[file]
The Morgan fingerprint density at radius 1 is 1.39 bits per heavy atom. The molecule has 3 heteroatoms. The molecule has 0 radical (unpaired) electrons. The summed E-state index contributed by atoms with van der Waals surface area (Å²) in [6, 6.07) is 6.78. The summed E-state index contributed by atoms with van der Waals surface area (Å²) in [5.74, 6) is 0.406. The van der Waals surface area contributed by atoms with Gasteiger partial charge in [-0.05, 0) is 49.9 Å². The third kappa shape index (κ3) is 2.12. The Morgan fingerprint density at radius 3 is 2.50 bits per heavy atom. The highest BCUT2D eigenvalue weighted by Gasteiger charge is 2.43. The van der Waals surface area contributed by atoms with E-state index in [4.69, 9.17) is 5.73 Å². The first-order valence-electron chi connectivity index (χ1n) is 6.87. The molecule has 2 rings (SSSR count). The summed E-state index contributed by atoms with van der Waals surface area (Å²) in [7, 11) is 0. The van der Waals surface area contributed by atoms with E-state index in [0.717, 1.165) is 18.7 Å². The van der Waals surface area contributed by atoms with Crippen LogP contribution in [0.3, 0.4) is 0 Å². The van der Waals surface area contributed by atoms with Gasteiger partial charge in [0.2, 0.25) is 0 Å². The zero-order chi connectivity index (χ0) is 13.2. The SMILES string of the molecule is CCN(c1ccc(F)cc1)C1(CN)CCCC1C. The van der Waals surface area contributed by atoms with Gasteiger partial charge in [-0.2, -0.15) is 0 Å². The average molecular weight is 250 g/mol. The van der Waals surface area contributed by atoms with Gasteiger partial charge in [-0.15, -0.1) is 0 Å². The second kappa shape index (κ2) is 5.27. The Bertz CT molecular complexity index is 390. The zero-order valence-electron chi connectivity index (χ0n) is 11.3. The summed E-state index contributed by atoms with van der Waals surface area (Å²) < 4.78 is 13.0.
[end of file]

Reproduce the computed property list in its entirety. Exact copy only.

The Morgan fingerprint density at radius 1 is 1.39 bits per heavy atom. The molecule has 3 heteroatoms. The molecule has 0 radical (unpaired) electrons. The summed E-state index contributed by atoms with van der Waals surface area (Å²) in [6, 6.07) is 6.78. The summed E-state index contributed by atoms with van der Waals surface area (Å²) in [5.74, 6) is 0.406. The van der Waals surface area contributed by atoms with Gasteiger partial charge in [-0.05, 0) is 49.9 Å². The third kappa shape index (κ3) is 2.12. The Morgan fingerprint density at radius 3 is 2.50 bits per heavy atom. The highest BCUT2D eigenvalue weighted by Gasteiger charge is 2.43. The van der Waals surface area contributed by atoms with E-state index in [4.69, 9.17) is 5.73 Å². The first-order valence-electron chi connectivity index (χ1n) is 6.87. The molecule has 2 rings (SSSR count). The summed E-state index contributed by atoms with van der Waals surface area (Å²) in [7, 11) is 0. The van der Waals surface area contributed by atoms with E-state index in [0.717, 1.165) is 18.7 Å². The van der Waals surface area contributed by atoms with Crippen LogP contribution in [0.3, 0.4) is 0 Å². The van der Waals surface area contributed by atoms with Gasteiger partial charge in [0.2, 0.25) is 0 Å². The zero-order chi connectivity index (χ0) is 13.2. The SMILES string of the molecule is CCN(c1ccc(F)cc1)C1(CN)CCCC1C. The van der Waals surface area contributed by atoms with Gasteiger partial charge in [-0.2, -0.15) is 0 Å². The average molecular weight is 250 g/mol. The van der Waals surface area contributed by atoms with Gasteiger partial charge in [-0.15, -0.1) is 0 Å². The second kappa shape index (κ2) is 5.27. The Bertz CT molecular complexity index is 390. The zero-order valence-electron chi connectivity index (χ0n) is 11.3. The summed E-state index contributed by atoms with van der Waals surface area (Å²) < 4.78 is 13.0.